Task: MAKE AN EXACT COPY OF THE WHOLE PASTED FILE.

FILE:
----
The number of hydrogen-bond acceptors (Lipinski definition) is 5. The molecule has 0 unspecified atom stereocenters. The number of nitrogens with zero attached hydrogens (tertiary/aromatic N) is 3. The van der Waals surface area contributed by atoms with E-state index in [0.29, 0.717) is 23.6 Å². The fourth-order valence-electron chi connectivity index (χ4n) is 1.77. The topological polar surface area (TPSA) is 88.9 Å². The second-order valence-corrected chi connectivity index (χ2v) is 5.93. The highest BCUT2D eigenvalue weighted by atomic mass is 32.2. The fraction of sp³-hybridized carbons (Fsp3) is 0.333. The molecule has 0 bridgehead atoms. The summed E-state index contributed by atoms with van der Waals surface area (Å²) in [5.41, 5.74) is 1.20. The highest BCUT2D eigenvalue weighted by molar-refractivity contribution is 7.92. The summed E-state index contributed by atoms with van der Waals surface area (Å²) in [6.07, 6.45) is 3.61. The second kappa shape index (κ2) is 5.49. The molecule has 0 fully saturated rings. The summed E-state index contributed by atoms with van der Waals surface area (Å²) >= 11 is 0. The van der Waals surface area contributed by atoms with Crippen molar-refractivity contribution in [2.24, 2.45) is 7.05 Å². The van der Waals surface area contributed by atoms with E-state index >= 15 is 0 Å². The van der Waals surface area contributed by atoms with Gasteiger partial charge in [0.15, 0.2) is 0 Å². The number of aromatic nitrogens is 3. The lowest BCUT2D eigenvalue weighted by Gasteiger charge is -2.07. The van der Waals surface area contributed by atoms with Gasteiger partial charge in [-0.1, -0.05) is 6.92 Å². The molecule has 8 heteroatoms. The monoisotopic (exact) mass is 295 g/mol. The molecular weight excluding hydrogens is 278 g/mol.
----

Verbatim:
The number of hydrogen-bond acceptors (Lipinski definition) is 5. The molecule has 0 unspecified atom stereocenters. The number of nitrogens with zero attached hydrogens (tertiary/aromatic N) is 3. The van der Waals surface area contributed by atoms with E-state index in [0.29, 0.717) is 23.6 Å². The fourth-order valence-electron chi connectivity index (χ4n) is 1.77. The topological polar surface area (TPSA) is 88.9 Å². The second-order valence-corrected chi connectivity index (χ2v) is 5.93. The highest BCUT2D eigenvalue weighted by atomic mass is 32.2. The fraction of sp³-hybridized carbons (Fsp3) is 0.333. The molecule has 0 bridgehead atoms. The summed E-state index contributed by atoms with van der Waals surface area (Å²) in [5.41, 5.74) is 1.20. The highest BCUT2D eigenvalue weighted by molar-refractivity contribution is 7.92. The summed E-state index contributed by atoms with van der Waals surface area (Å²) in [6.07, 6.45) is 3.61. The second kappa shape index (κ2) is 5.49. The molecule has 0 fully saturated rings. The summed E-state index contributed by atoms with van der Waals surface area (Å²) >= 11 is 0. The van der Waals surface area contributed by atoms with Crippen molar-refractivity contribution in [2.24, 2.45) is 7.05 Å². The van der Waals surface area contributed by atoms with E-state index >= 15 is 0 Å². The van der Waals surface area contributed by atoms with Gasteiger partial charge in [0.15, 0.2) is 0 Å². The number of aromatic nitrogens is 3. The lowest BCUT2D eigenvalue weighted by Gasteiger charge is -2.07. The van der Waals surface area contributed by atoms with Gasteiger partial charge in [-0.1, -0.05) is 6.92 Å². The molecule has 8 heteroatoms. The monoisotopic (exact) mass is 295 g/mol. The molecular weight excluding hydrogens is 278 g/mol.